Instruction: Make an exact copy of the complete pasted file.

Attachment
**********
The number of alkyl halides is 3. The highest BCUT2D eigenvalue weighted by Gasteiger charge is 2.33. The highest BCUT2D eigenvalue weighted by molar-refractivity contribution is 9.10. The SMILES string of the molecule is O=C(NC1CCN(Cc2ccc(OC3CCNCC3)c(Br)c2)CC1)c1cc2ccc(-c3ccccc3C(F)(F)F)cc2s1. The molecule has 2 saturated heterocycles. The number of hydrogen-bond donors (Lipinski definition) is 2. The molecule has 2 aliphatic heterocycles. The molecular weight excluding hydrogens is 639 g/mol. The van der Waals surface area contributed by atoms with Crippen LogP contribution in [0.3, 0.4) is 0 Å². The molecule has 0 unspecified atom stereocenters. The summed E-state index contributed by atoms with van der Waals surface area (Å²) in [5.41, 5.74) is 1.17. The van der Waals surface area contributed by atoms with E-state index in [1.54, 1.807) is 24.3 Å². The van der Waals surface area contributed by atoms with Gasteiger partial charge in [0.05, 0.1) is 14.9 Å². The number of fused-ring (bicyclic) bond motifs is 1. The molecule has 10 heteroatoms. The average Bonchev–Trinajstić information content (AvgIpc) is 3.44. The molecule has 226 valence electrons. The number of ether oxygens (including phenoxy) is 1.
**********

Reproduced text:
The number of alkyl halides is 3. The highest BCUT2D eigenvalue weighted by Gasteiger charge is 2.33. The highest BCUT2D eigenvalue weighted by molar-refractivity contribution is 9.10. The SMILES string of the molecule is O=C(NC1CCN(Cc2ccc(OC3CCNCC3)c(Br)c2)CC1)c1cc2ccc(-c3ccccc3C(F)(F)F)cc2s1. The molecule has 2 saturated heterocycles. The number of hydrogen-bond donors (Lipinski definition) is 2. The molecule has 2 aliphatic heterocycles. The molecular weight excluding hydrogens is 639 g/mol. The van der Waals surface area contributed by atoms with Crippen LogP contribution in [0.3, 0.4) is 0 Å². The molecule has 0 unspecified atom stereocenters. The summed E-state index contributed by atoms with van der Waals surface area (Å²) in [5.41, 5.74) is 1.17. The van der Waals surface area contributed by atoms with E-state index in [1.54, 1.807) is 24.3 Å². The van der Waals surface area contributed by atoms with Gasteiger partial charge in [0.05, 0.1) is 14.9 Å². The number of fused-ring (bicyclic) bond motifs is 1. The molecule has 10 heteroatoms. The average Bonchev–Trinajstić information content (AvgIpc) is 3.44. The molecule has 226 valence electrons. The number of ether oxygens (including phenoxy) is 1.